Ever thought that you’d love your super-spec gaming PC connected to your awesome 65-inch 4K OLED? Do you worry about that big noisy box cluttering up your living room but won't compromise on having the best PC-level graphics? Well worry no longer.
The G-Pack from Piixl is a gaming PC/Steam Machine that mounts to the back of any 32-inch or larger TV and plays host to some of the fastest PC components available. The TV actually mounts on the G-Pack so according to PiixL it must weigh below 100kg, although PiixL has confirmed the G-Pack has successfully carried up to 400kg.
We went hands on with a G-Pack prototype at PiixL’s London location and we liked what we saw.
The G-Pack is a solid piece of engineering. Made of aluminium and measuring just a couple of inches in depth, it attaches to the rear of almost any TV using a VESA approved mount. It keeps enough space between itself and the TV to avoid affecting the all important air-flow for keeping the PC cool. The rear can then attach to any beefy wall bracket, although one with an extending arm to allow you easier access to the gubbins and ports is preferable.
Not that you should need to tinker too much. The G-Pack comes with top-notch components to ensure that issues are kept to a minimum.
SEE ALSO: Steam Machine Specs and Prices
TVs come in many sizes so the G-Pack has an adjustable chassis that lets the right hand side extend to the left edge of any TV that has a screen of up to 70-inches. This is important because the left side has the power button, SSD’s, external storage ports and Blu-ray drive.
The right side is host to the power supply (PSU), graphics card socket and the motherboard outputs such as audio and USBs. This is neatly tucked away behind the TV, ensuring most of the cables aren’t on show, but still allows you enough access to, for example, upgrade your GPU.
The flat design of the G-Pack is one of its most interesting elements. All the components lay flush across the large surface area. At just 52mm thick there is a lot of potential for poor heat management and noisy fans whirring away and system instability.
But PiixL has designed the G-Pack with this issue front of mind. Each component is compartmentalised, which allows air to travel through the whole system before being expelled, finally, through the PSU. The PSU fan doesn’t even spin under normal load: it doesn’t need to.
The slim and flat design of the G-Pack means that airflow is vital
In the hour or so we were with the G-Pack we didn’t hear a single fan – it is dead quiet. Even a 10-minute bash of Pay Day 2 on a hot day didn’t even get the PSU fan running. Impressive stuff.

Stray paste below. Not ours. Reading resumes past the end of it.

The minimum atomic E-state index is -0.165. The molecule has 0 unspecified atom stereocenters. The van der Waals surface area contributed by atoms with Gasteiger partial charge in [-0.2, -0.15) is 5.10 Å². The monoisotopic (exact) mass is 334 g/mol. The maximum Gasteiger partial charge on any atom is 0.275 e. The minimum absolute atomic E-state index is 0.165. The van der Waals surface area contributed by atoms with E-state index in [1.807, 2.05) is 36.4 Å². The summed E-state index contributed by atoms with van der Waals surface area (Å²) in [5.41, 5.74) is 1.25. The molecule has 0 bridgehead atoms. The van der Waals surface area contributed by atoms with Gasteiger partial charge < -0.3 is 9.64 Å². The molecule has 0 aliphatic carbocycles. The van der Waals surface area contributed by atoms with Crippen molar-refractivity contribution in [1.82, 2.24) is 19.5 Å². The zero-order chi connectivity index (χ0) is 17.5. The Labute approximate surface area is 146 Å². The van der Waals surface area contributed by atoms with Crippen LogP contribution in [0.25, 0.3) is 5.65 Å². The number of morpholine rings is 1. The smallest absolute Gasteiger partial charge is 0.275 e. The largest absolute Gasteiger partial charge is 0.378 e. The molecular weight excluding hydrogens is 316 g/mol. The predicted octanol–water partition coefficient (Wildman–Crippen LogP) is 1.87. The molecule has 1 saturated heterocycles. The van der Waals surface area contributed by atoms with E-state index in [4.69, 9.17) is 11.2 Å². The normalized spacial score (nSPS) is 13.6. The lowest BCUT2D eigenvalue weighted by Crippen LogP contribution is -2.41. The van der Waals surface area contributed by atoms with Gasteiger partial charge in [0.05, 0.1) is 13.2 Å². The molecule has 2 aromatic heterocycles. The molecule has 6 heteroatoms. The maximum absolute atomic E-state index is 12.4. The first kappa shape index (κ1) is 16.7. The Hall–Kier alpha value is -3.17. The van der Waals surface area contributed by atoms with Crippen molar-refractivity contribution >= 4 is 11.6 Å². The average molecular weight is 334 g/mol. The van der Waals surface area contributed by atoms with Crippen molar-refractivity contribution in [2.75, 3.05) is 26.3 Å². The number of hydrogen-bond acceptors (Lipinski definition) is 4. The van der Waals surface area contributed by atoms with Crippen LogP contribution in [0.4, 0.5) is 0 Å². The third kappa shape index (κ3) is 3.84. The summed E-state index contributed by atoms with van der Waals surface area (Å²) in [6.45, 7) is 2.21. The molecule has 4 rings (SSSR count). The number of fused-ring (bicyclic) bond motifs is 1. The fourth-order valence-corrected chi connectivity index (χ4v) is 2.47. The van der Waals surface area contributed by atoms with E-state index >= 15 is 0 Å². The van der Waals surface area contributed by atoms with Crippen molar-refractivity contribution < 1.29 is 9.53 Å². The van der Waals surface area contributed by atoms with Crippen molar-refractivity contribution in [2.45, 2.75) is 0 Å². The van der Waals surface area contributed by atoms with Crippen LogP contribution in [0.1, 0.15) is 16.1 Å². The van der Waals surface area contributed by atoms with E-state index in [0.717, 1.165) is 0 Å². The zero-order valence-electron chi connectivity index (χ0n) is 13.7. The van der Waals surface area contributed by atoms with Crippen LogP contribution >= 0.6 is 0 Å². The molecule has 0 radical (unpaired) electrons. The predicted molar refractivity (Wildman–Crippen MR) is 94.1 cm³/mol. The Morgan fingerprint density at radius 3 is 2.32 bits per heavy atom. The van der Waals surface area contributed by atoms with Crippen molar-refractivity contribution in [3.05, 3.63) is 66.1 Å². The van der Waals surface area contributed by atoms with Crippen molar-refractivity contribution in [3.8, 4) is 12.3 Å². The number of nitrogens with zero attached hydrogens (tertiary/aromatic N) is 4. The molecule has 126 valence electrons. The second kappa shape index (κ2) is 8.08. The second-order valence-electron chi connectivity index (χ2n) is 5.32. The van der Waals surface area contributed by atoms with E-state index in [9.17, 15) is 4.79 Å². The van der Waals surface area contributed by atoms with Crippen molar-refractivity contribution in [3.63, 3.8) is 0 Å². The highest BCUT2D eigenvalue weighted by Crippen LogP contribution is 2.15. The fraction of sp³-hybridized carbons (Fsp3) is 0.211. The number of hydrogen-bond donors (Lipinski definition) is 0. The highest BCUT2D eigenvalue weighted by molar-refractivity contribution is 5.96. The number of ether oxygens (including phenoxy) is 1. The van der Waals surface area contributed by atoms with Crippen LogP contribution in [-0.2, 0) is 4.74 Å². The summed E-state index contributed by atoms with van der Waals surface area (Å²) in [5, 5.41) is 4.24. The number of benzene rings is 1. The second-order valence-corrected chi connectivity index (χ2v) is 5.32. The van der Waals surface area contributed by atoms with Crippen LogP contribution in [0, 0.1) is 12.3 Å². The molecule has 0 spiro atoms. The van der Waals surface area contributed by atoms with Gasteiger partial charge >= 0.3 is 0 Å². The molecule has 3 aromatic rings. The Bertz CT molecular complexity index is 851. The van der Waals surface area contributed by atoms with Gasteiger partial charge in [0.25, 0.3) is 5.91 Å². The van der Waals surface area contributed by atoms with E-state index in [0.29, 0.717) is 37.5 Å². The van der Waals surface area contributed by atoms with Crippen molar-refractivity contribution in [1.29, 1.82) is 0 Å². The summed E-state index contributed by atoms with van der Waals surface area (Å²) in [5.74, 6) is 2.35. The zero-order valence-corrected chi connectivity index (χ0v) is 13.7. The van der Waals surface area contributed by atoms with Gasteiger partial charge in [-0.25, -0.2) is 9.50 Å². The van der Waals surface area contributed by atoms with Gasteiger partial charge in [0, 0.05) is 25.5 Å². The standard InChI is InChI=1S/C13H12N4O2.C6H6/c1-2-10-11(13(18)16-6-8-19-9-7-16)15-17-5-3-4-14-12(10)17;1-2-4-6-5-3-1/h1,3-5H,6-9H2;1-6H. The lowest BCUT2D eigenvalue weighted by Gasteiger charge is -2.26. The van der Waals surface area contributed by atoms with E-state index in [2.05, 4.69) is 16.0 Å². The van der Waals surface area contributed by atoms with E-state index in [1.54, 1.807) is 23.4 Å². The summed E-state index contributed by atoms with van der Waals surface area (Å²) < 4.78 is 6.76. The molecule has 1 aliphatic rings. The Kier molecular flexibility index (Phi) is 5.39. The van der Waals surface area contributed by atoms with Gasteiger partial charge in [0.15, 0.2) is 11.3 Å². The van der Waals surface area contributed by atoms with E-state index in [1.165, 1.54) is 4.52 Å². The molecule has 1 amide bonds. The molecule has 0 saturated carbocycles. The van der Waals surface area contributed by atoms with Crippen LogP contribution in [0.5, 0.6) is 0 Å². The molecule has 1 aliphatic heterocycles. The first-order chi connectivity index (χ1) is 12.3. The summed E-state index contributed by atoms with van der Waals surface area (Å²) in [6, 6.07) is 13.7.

While the G-Pack is slim it still adds some bulk to the back of the TV, as you can see from the images. This means that it won’t sit flush against the wall, it perhaps doubles the distance from a wall that a TV wall mount with an arm does when folded flat. Regardless, the G-Pack remains hidden unless you look at the TV from the side.
One of the things that bothers us about the Steam Machines so far announced is that they have tended to be conservative – opting to duke it out with £300-£400 consoles rather than proper gaming rigs.
PiixL knows who it is aiming for and it is the no-compromise gamer who wants the best possible gaming experience in the living room. As such it won’t come cheap. PiixL is expecting minimum spec models to cost around $1,000 at launch, but there’s still a way to go before a final price is confirmed.
Current specs include:
With Steam OS delayed until 2015 the current version of the G-Pack runs Steam’s Big Picture, which is essentially the full-screen version of Steam on Windows.
All controls come via an Xbox 360 controller, with the aim of moving to the Steam Controller and Keyboard as the standard input method once that is released.
PiixL has created its own software, which allows you to use the Xbox controller as a mouse. It also adds some clever shortcuts using buttons that are not normally used in game, such as Select. In practice you won’t much want to use a thumbstick as a mouse, it’s quite clunky but works in a pinch.
Of more interest is the keyboard app which maps letters to different buttons. Currently based on the Big picture keyboard it works a little like old feature-phone texting does and becomes surprisingly intuitive even after just a couple of goes. It won’t replace a traditional keyboard, but it works fine for a quick Google search or Skype message. PiixL will be creating it's own software in time for release.
We’re still chomping at the bit to see how well Steam OS will work on a big screen but in the meantime the G-Pack gives us a flavour of things to come in an extremely nifty package. Yes, the PiixL G-Pack is a slightly mad take on the traditional PC, but from what we’ve seen it’s one that deserves a niche.
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